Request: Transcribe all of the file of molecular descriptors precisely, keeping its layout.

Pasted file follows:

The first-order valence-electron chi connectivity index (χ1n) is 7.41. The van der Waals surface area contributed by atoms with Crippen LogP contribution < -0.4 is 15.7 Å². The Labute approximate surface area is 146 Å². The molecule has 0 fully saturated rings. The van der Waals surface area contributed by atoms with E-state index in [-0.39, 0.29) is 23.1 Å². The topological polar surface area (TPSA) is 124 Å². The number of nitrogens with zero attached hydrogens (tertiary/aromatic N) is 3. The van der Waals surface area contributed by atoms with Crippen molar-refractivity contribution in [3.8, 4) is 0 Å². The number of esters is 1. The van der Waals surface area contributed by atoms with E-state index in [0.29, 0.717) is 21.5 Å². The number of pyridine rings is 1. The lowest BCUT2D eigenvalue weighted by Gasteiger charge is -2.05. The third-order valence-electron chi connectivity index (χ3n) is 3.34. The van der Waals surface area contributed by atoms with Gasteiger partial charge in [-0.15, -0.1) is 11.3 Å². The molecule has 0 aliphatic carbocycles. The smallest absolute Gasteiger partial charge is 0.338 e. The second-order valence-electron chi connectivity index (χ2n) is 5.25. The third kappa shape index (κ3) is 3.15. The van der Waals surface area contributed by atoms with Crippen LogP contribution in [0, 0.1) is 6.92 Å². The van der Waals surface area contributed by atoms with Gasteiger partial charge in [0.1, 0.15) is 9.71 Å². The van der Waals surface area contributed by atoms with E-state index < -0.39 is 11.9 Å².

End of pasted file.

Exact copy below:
The first-order valence-electron chi connectivity index (χ1n) is 7.41. The van der Waals surface area contributed by atoms with Crippen LogP contribution < -0.4 is 15.7 Å². The Labute approximate surface area is 146 Å². The molecule has 0 fully saturated rings. The van der Waals surface area contributed by atoms with E-state index in [-0.39, 0.29) is 23.1 Å². The topological polar surface area (TPSA) is 124 Å². The number of nitrogens with zero attached hydrogens (tertiary/aromatic N) is 3. The van der Waals surface area contributed by atoms with Crippen molar-refractivity contribution in [3.8, 4) is 0 Å². The number of esters is 1. The van der Waals surface area contributed by atoms with E-state index in [0.29, 0.717) is 21.5 Å². The number of pyridine rings is 1. The lowest BCUT2D eigenvalue weighted by Gasteiger charge is -2.05. The third-order valence-electron chi connectivity index (χ3n) is 3.34. The van der Waals surface area contributed by atoms with Gasteiger partial charge in [-0.15, -0.1) is 11.3 Å². The molecule has 0 aliphatic carbocycles. The smallest absolute Gasteiger partial charge is 0.338 e. The second-order valence-electron chi connectivity index (χ2n) is 5.25. The third kappa shape index (κ3) is 3.15. The van der Waals surface area contributed by atoms with Crippen LogP contribution in [0, 0.1) is 6.92 Å². The van der Waals surface area contributed by atoms with Gasteiger partial charge in [0.1, 0.15) is 9.71 Å². The van der Waals surface area contributed by atoms with E-state index < -0.39 is 11.9 Å².